1 1 11 near very unit' uo aiia s a oou
jfj I color blindness among railroad
i:n pioyis. sain 1111' ranroau
manager quotid by the New Yori
Sun. "beiaiise a very rigid aid
constant system of examination and inspci -tinn
is maiiitaini' I. S ine very merest n:
oxporinii nt s are made in tlime ) X itnii.a
tions and some 1 dd iucid' iKs occur.
"The color inspector gets in t n.i' to b -something
if an amateur sib mist and gar
ners 11 considerable stork of knowledge.
Mi learns for on;' thing that tr.es' p-opie
whose sense f color is dcth lent are blind
to red, still others to gr en and only a few
"A man blind to rod cannot d st itiguisn
between rid and green; neither can ll."
green-blind. The red-blind man will sc
roll, but it looks light gn en to him. Tho
green to the green-blind is a light hue i f
"At tlrst our inspection was confined
entirely to the eyes of engineers and fire
men, but nowadays every man in the opera
ting department, whether switchman,
hrakcmnn or train hand, must pass the
ti'sts proscribed. We find that about per
cent of the applicants have a defect of one
kind or other and re-examinat ions are nec
essary often because luck or boldness:
sometimes favors a man, and then once in
a while a man develops blindness later.
"When we first began the inspection we
wire constantly surprised at finding that.
Home of our most careful engineers, men
who had driven engines for years without
any accident that could be traced to mls
takn signals, were affected. It may seem
1 dd that railroads happened to select green
and red for their danger signals, the two
colors upon which most canes of blindness
ec.'ur. but it was simply because no other
colors have the luminous character of
these, can be seen further or more dis
"Much of this Immunity is due in the
first place to the fact that every old engi
ne) r on a road is familiar with the loca
tion nf the signal lights. In the second
place, supposing him to lie red-blind, he Is
quick to discover th difference this kind of
a lamp pn scuts to him from the ordinary
"II) sees in the red lamp simply a
lighter shade of green, and If aware of his
defect strives to differentiate between the
two. The danger, of course, lies in Ihe
fact that tin difference is not KiithYlent ly
marked to him to make it possible all Ihe
time to distinguish it.
"Once In a while we have run across
rases In which a man once rejected for
supposid color bnni'.nes su Me ssf -. ; 1 :
passed a second examination. This wis
not due to any defect in the last insp.c
lion, but to tin fait that the man had
previously suffered from lack of color de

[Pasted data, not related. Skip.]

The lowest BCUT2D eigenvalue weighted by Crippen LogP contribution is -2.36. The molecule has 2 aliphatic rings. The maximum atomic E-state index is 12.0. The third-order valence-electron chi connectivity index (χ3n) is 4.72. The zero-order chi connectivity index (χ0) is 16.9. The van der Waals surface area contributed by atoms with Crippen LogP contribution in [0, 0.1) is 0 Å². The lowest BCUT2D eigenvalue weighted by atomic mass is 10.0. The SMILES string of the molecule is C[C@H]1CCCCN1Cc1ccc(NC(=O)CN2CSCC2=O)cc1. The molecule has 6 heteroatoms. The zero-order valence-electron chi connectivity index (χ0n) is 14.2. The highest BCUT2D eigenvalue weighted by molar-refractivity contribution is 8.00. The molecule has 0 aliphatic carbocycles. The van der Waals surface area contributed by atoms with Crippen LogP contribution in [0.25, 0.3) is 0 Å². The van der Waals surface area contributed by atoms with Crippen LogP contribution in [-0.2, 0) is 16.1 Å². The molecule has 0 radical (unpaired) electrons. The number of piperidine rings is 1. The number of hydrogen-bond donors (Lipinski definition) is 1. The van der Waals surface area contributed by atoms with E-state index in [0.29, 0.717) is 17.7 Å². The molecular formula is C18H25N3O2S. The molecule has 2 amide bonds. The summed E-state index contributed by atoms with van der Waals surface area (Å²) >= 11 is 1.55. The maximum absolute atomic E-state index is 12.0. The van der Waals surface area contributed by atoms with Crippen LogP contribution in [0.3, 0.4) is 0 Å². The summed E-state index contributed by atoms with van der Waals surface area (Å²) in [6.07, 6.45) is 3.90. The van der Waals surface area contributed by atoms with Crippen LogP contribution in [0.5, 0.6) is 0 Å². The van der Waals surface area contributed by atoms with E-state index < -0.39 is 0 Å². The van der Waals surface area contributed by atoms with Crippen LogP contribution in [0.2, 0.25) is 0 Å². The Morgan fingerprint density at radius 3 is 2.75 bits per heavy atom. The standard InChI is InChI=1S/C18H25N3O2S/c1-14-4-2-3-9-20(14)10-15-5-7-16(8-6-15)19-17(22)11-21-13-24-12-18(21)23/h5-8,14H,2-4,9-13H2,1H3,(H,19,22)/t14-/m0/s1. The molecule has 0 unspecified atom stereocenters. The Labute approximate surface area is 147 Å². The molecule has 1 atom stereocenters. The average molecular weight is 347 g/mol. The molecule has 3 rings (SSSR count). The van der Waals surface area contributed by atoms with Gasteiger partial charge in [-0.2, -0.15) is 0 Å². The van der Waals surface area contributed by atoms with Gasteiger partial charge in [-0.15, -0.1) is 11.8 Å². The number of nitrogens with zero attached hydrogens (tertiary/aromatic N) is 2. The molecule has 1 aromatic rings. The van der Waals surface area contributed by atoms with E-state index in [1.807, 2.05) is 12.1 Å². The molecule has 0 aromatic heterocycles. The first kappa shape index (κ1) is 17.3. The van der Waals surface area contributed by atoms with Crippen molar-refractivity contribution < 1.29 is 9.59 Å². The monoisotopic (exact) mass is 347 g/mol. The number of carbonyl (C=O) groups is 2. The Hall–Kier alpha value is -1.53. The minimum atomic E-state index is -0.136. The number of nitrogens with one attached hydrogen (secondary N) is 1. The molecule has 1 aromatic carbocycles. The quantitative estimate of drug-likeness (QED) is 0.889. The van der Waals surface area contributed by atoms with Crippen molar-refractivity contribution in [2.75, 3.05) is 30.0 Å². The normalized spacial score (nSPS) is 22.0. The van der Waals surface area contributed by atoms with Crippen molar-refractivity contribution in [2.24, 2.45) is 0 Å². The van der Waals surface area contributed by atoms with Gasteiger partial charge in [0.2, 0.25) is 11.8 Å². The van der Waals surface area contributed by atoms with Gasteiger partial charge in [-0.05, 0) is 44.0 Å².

velopment. He simply did not know. Color
blindness is itself incurable. Hut there
are so many different slurbs and hu s that
very few can pass an ex iininatii n save In
lie itdinary colors.
"It may sound a little mil. but among
liloring people, especially in large cities,
tin re Is a woeful la -k of i ducati u even In
ihe simpler colors. If an nfllieiod persni
barn early enough in life that he is de
fective in his color sense ho may bo able
to keep the knowledge from others by
learning to apply color designation to ob
jects Jusl as the child learn to name ob
jects by the form in which tiny present
themselves to him.
"Hut when one of these color-blind per
sons attempts to deceive the examiners h
falls down. It might be assumed that be
cause we want to find out if the nun ciu
distinguish between red and green lights
we use thi'se lights to make our examination.
I ilm it t I'll . Si I'lllis tn be
but as trainmen must
lights in all sort's of
damp nights as well
with distaiies con
stantly varying, it can readily be seen that
these are not safe tests for th" employing
company. Some railroad inspectors use
skeins of woolen yarn, others balls of yarn,
others screens of various colors.
"The first test systim used was a very
cumbersome one. It was invented by a
Swedish professor, who used a batch of
about a gross of skeins of all gradations
of the more common colors. His method
was to take one skein and then have his
man pick out of the heap n' many skeins
as hi could of the same color, disregarding
light and dark shades; in short, to find
all gradations of that color in th heap.
"This took too long, although it still
stands as the most complete to-!. Colored
glass and yarn balls form the usual imple
ments of test nowadays. It is practicable
with these to pick out the defective man.
"Some of them betray their defect in
their extreme caution, others in their con
fusion of odors. The quickest way to
catch them is by placing a bright red or
bright green for matching purposes. The
red-blind man will rnrt'fully pick out dark
greens and dark browns, while the green -blind
man picks out greens and browns that
are lighter than his sample."
"This, it will be
the fair thing to do.
learn to distinguish
weather, on foggy,
as on clear nights.
Two Scenes at the Laying of the Corner Stone of the Church of St. Marv Magdalene. Omaha
3 Kii-- a
M4 rJ .. WW.
r, ' 1
rs - ;
1 1 1
It:; I CI" SCvNNFLU HI ESSES THE STONE AS IT IS lOUEIEi) T ) ILM';:
IV . f I i"
4 -tZ N2
J' I V
ONE MEW OF TIIE TMRON'.J WHUM U ITN " S E! THE CEREMONY.